Leonard said the district has made considerable efforts to dismantle these traditions, citing the chant as one example and stating it no longer exists. Still, Danielle and Michelle’s focus is on how the district can improve moving forward, and EISD has already pledged reforms.
As a result of initial discussions and meetings led by the district and community activists, policy shifts are beginning to take shape.
Community members can anticipate receiving a catalog of anti-racist resources from the district, and the student handbook will be updated before the start of the 2020-21 school year, according to representatives of Chaps for BLM.
During a mid-June meeting with Danielle and Michelle, Leonard also committed to hiring a diversity, equity and inclusion facilitator, or DEI—a decision he made public at a June 23 board meeting.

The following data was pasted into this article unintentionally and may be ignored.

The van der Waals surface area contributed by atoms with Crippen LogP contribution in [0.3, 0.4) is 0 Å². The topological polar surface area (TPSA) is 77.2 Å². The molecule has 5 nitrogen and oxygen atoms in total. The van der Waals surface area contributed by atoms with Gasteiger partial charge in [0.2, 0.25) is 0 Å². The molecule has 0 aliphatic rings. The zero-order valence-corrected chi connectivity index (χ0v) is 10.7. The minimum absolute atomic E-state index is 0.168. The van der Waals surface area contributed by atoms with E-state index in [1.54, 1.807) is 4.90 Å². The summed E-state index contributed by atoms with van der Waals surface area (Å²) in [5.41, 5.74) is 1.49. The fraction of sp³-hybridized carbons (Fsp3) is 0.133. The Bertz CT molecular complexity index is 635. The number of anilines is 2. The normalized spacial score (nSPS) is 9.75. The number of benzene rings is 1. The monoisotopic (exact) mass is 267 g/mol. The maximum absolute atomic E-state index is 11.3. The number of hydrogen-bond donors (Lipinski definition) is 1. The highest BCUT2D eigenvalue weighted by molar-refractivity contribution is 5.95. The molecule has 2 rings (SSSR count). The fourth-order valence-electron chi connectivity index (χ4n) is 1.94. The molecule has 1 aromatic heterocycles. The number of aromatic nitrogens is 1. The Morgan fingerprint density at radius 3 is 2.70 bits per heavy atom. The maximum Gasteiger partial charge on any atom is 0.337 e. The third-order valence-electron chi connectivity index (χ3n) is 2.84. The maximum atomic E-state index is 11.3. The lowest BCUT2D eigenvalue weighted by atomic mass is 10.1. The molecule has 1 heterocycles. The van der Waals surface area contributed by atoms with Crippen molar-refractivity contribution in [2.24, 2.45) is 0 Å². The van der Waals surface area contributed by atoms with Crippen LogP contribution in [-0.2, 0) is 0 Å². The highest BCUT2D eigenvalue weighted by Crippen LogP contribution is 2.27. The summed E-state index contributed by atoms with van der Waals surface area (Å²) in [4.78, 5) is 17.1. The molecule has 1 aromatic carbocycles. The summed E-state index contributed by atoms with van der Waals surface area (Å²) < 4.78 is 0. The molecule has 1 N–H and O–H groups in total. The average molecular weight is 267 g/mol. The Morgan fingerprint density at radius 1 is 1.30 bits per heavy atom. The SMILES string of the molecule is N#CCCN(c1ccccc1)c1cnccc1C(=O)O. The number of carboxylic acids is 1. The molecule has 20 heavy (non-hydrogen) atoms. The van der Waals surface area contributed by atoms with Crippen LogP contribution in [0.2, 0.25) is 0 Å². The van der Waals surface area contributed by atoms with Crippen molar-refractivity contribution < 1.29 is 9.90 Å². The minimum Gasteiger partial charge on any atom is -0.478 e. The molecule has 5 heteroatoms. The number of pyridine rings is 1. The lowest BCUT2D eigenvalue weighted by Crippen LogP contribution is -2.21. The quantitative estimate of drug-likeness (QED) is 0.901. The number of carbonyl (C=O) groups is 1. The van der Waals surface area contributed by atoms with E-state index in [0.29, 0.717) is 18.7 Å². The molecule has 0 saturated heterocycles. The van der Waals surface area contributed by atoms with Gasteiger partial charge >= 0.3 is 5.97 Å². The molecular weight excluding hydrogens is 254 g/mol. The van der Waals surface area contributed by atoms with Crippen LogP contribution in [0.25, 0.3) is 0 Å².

Leonard confirmed during the same meeting that EISD will promote social justice and address racism by examining hiring practices, staff development and teaching.
“Eanes is a wonderful district ... even though we may be good at something, we always want to be better,” Leonard said. “This is a time where every institution; every individual needs to look inside and see where [they can] improve.”
Peaceful protests rise in Lake Travis
In the nearby Lake Travis area, LTISD Superintendent Brad Lancaster echoed Leonard’s statement.